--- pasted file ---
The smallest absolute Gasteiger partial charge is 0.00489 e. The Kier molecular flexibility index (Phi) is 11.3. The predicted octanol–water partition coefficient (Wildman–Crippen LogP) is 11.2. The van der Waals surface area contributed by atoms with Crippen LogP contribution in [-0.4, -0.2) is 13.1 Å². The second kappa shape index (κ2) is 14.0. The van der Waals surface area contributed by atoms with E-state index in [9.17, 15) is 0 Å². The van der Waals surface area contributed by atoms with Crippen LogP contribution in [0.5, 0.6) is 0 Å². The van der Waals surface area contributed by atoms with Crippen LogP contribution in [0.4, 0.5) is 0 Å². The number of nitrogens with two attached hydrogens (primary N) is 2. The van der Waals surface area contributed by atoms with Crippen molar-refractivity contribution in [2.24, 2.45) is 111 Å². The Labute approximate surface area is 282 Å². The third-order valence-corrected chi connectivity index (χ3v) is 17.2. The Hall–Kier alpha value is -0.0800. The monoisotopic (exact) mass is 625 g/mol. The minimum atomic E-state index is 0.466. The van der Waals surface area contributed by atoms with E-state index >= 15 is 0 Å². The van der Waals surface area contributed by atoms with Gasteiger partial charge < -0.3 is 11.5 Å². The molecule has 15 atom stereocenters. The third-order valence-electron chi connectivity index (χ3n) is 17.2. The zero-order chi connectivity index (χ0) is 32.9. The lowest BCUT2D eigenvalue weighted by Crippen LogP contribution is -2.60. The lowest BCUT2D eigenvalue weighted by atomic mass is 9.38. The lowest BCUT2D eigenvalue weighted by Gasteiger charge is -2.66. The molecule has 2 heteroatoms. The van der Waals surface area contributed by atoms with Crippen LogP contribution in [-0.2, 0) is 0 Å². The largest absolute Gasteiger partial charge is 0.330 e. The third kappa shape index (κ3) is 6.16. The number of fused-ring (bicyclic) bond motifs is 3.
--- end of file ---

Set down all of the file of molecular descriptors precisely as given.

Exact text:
The smallest absolute Gasteiger partial charge is 0.00489 e. The Kier molecular flexibility index (Phi) is 11.3. The predicted octanol–water partition coefficient (Wildman–Crippen LogP) is 11.2. The van der Waals surface area contributed by atoms with Crippen LogP contribution in [-0.4, -0.2) is 13.1 Å². The second kappa shape index (κ2) is 14.0. The van der Waals surface area contributed by atoms with E-state index in [9.17, 15) is 0 Å². The van der Waals surface area contributed by atoms with Crippen LogP contribution in [0.5, 0.6) is 0 Å². The van der Waals surface area contributed by atoms with Crippen LogP contribution in [0.4, 0.5) is 0 Å². The number of nitrogens with two attached hydrogens (primary N) is 2. The van der Waals surface area contributed by atoms with Crippen molar-refractivity contribution in [2.24, 2.45) is 111 Å². The Labute approximate surface area is 282 Å². The third-order valence-corrected chi connectivity index (χ3v) is 17.2. The Hall–Kier alpha value is -0.0800. The monoisotopic (exact) mass is 625 g/mol. The minimum atomic E-state index is 0.466. The van der Waals surface area contributed by atoms with E-state index >= 15 is 0 Å². The van der Waals surface area contributed by atoms with Gasteiger partial charge < -0.3 is 11.5 Å². The molecule has 15 atom stereocenters. The third-order valence-electron chi connectivity index (χ3n) is 17.2. The zero-order chi connectivity index (χ0) is 32.9. The lowest BCUT2D eigenvalue weighted by Crippen LogP contribution is -2.60. The lowest BCUT2D eigenvalue weighted by atomic mass is 9.38. The lowest BCUT2D eigenvalue weighted by Gasteiger charge is -2.66. The molecule has 2 heteroatoms. The van der Waals surface area contributed by atoms with Crippen LogP contribution in [-0.2, 0) is 0 Å². The largest absolute Gasteiger partial charge is 0.330 e. The third kappa shape index (κ3) is 6.16. The number of fused-ring (bicyclic) bond motifs is 3.